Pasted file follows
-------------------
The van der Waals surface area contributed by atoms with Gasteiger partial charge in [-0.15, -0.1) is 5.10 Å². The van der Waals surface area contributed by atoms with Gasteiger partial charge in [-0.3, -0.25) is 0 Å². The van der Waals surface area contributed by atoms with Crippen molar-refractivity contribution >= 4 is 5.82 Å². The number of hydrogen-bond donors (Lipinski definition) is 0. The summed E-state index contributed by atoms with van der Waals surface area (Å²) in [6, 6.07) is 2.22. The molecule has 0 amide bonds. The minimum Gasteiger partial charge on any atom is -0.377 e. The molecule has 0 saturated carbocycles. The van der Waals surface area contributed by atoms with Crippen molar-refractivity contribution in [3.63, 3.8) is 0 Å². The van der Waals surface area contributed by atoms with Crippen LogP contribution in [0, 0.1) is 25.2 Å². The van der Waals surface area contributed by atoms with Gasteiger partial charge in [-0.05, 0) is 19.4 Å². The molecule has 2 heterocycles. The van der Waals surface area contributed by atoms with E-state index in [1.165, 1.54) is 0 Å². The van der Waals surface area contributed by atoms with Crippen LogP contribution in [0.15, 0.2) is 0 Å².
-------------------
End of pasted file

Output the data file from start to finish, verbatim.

The van der Waals surface area contributed by atoms with Gasteiger partial charge in [-0.15, -0.1) is 5.10 Å². The van der Waals surface area contributed by atoms with Gasteiger partial charge in [-0.3, -0.25) is 0 Å². The van der Waals surface area contributed by atoms with Crippen molar-refractivity contribution >= 4 is 5.82 Å². The number of hydrogen-bond donors (Lipinski definition) is 0. The summed E-state index contributed by atoms with van der Waals surface area (Å²) in [6, 6.07) is 2.22. The molecule has 0 amide bonds. The minimum Gasteiger partial charge on any atom is -0.377 e. The molecule has 0 saturated carbocycles. The van der Waals surface area contributed by atoms with Crippen molar-refractivity contribution in [3.63, 3.8) is 0 Å². The van der Waals surface area contributed by atoms with Crippen LogP contribution in [0, 0.1) is 25.2 Å². The van der Waals surface area contributed by atoms with Gasteiger partial charge in [-0.05, 0) is 19.4 Å². The molecule has 2 heterocycles. The van der Waals surface area contributed by atoms with E-state index in [1.165, 1.54) is 0 Å². The van der Waals surface area contributed by atoms with Crippen LogP contribution in [0.15, 0.2) is 0 Å².